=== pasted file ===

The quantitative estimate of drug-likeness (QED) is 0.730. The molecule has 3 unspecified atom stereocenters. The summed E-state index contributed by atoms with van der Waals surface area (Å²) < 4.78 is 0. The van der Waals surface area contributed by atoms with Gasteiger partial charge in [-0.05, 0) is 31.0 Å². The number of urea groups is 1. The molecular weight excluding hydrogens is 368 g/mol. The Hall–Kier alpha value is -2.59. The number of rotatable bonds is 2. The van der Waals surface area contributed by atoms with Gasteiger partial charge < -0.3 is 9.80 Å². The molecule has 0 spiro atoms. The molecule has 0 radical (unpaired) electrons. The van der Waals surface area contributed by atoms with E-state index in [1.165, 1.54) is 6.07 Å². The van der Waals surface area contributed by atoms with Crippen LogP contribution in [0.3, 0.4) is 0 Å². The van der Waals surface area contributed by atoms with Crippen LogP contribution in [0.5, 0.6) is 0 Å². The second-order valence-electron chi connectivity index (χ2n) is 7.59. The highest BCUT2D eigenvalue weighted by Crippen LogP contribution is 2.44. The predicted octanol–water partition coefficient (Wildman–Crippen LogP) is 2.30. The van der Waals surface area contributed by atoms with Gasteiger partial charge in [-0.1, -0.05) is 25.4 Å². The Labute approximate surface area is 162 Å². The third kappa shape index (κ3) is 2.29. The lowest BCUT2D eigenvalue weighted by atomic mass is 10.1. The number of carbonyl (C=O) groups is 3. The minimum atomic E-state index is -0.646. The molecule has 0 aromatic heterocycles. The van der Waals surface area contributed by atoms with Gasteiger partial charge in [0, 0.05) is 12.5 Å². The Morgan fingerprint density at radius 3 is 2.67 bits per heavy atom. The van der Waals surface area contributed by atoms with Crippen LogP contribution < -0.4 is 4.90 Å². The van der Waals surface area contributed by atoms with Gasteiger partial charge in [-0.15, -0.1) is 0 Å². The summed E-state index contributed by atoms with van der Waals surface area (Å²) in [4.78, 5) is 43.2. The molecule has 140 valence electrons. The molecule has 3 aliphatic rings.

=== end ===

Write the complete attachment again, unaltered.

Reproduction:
The quantitative estimate of drug-likeness (QED) is 0.730. The molecule has 3 unspecified atom stereocenters. The summed E-state index contributed by atoms with van der Waals surface area (Å²) < 4.78 is 0. The van der Waals surface area contributed by atoms with Gasteiger partial charge in [-0.05, 0) is 31.0 Å². The number of urea groups is 1. The molecular weight excluding hydrogens is 368 g/mol. The Hall–Kier alpha value is -2.59. The number of rotatable bonds is 2. The van der Waals surface area contributed by atoms with Gasteiger partial charge < -0.3 is 9.80 Å². The molecule has 0 spiro atoms. The molecule has 0 radical (unpaired) electrons. The van der Waals surface area contributed by atoms with E-state index in [1.165, 1.54) is 6.07 Å². The van der Waals surface area contributed by atoms with Crippen LogP contribution in [0.3, 0.4) is 0 Å². The van der Waals surface area contributed by atoms with Crippen LogP contribution in [0.5, 0.6) is 0 Å². The second-order valence-electron chi connectivity index (χ2n) is 7.59. The highest BCUT2D eigenvalue weighted by Crippen LogP contribution is 2.44. The predicted octanol–water partition coefficient (Wildman–Crippen LogP) is 2.30. The van der Waals surface area contributed by atoms with Gasteiger partial charge in [-0.1, -0.05) is 25.4 Å². The Labute approximate surface area is 162 Å². The third kappa shape index (κ3) is 2.29. The lowest BCUT2D eigenvalue weighted by atomic mass is 10.1. The number of carbonyl (C=O) groups is 3. The minimum atomic E-state index is -0.646. The molecule has 0 aromatic heterocycles. The van der Waals surface area contributed by atoms with Gasteiger partial charge in [0, 0.05) is 12.5 Å². The Morgan fingerprint density at radius 3 is 2.67 bits per heavy atom. The van der Waals surface area contributed by atoms with Crippen LogP contribution < -0.4 is 4.90 Å². The van der Waals surface area contributed by atoms with Gasteiger partial charge in [-0.15, -0.1) is 0 Å². The summed E-state index contributed by atoms with van der Waals surface area (Å²) in [4.78, 5) is 43.2. The molecule has 140 valence electrons. The molecule has 3 aliphatic rings.